Sportswriters deciding that they should judge potential Hall of Famers by selective and arbitrary moral standards rather than as baseball players has led to yet more silliness:
Eight years ago, on the most top-heavy Hall of Fame ballot in at least half a century, the BBWAA voters pitched a shutout, electing nobody in what was seen by some as a referendum on character, particularly as it pertained to candidates linked to the usage of performance-enhancing drugs. On Tuesday, the writers put up a zero again, capping another election cycle dominated by debates over the significance of the on-and off-field transgressions of candidates, and — for the first time since 2012 — lacking any obviously qualified newcomers to the ballot.
Of the 401 ballots cast, a record 14 were blank. Whether those were done as protests against the notion that anybody from this ballot was worthy of enshrinement, or that in electing a record 22 candidates over the past seven years, standards had gotten too lax — those voters will have to answer that question themselves, if they haven’t already. Their ballots are included in the total, thus making it harder for anybody to reach 75%; had those voters instead made paper airplanes out of their ballots and flown them out the window (does anybody still do that?) the threshold for election would have fallen from 301 votes to 290.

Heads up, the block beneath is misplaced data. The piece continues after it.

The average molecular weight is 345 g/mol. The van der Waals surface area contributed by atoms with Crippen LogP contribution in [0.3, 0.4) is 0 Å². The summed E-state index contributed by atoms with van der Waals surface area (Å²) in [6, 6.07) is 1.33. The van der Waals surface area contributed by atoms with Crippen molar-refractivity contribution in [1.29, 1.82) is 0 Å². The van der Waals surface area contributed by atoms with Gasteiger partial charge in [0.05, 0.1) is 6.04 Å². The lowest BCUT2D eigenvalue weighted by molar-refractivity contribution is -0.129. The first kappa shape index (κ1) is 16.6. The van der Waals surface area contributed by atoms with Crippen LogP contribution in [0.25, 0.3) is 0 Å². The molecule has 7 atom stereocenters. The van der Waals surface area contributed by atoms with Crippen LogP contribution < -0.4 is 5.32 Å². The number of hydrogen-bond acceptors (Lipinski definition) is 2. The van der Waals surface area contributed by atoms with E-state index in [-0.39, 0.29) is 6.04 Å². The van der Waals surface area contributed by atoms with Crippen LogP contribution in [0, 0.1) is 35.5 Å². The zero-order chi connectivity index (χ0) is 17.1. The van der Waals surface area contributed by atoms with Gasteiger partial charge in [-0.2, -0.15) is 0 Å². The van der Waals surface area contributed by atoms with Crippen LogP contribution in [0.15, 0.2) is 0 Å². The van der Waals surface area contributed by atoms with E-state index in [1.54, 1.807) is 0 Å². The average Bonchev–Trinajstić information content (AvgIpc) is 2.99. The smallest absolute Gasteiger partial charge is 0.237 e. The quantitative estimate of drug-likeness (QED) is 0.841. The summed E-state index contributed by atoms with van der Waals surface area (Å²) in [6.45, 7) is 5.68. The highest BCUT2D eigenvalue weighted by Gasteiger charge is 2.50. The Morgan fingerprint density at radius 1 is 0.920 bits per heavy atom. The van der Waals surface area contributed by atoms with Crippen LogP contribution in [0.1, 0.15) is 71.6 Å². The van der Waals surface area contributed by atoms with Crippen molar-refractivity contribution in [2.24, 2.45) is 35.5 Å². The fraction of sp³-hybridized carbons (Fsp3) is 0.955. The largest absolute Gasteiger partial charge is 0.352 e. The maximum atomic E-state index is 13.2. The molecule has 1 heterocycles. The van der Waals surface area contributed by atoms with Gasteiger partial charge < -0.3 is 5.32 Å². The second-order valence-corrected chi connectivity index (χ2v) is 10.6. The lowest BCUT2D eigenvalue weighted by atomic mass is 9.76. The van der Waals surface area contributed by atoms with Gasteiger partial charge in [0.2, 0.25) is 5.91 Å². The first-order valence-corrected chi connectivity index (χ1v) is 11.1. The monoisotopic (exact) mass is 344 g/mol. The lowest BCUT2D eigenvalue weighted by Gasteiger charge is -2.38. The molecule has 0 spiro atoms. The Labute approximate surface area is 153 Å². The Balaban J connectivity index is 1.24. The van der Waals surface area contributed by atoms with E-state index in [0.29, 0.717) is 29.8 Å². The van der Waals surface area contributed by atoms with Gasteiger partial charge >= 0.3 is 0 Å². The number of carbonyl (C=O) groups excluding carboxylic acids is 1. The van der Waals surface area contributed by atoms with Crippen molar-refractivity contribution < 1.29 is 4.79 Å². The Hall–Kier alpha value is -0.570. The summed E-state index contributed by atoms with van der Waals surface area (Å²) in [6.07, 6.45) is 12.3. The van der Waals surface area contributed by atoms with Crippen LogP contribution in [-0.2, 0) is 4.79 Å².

Yes, we would hate to water down the standards of the Hall of Fame by having George Kelley or Freddie Lindstrom be joined by the greatest player and pitcher in the history of the sport.
Anyway, the “but the PEDs” argument has always been hopelessly incoherent, and it’s less clear than ever why a minority sportswriters, many of whom who refuse to take their job seriously, have a monopoly on voting for players in the first instance.